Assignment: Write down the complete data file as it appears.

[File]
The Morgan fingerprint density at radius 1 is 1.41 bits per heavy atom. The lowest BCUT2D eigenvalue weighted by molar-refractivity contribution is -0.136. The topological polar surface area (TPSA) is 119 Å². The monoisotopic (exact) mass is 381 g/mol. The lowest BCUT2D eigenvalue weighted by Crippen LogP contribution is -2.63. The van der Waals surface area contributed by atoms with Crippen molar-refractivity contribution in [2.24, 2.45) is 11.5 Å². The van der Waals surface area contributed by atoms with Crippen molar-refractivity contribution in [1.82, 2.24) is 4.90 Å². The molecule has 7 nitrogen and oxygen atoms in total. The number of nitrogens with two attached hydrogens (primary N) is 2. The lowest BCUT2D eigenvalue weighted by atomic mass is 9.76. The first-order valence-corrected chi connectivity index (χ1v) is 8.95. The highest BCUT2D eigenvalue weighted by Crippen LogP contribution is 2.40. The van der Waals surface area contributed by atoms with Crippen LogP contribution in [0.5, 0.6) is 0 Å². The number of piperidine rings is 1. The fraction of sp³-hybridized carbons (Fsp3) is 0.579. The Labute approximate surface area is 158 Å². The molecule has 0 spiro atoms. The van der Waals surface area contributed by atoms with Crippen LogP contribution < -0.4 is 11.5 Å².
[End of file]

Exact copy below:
The Morgan fingerprint density at radius 1 is 1.41 bits per heavy atom. The lowest BCUT2D eigenvalue weighted by molar-refractivity contribution is -0.136. The topological polar surface area (TPSA) is 119 Å². The monoisotopic (exact) mass is 381 g/mol. The lowest BCUT2D eigenvalue weighted by Crippen LogP contribution is -2.63. The van der Waals surface area contributed by atoms with Crippen molar-refractivity contribution in [2.24, 2.45) is 11.5 Å². The van der Waals surface area contributed by atoms with Crippen molar-refractivity contribution in [1.82, 2.24) is 4.90 Å². The molecule has 7 nitrogen and oxygen atoms in total. The number of nitrogens with two attached hydrogens (primary N) is 2. The lowest BCUT2D eigenvalue weighted by atomic mass is 9.76. The first-order valence-corrected chi connectivity index (χ1v) is 8.95. The highest BCUT2D eigenvalue weighted by Crippen LogP contribution is 2.40. The van der Waals surface area contributed by atoms with Crippen LogP contribution in [0.5, 0.6) is 0 Å². The number of piperidine rings is 1. The fraction of sp³-hybridized carbons (Fsp3) is 0.579. The Labute approximate surface area is 158 Å². The molecule has 0 spiro atoms. The van der Waals surface area contributed by atoms with Crippen LogP contribution < -0.4 is 11.5 Å².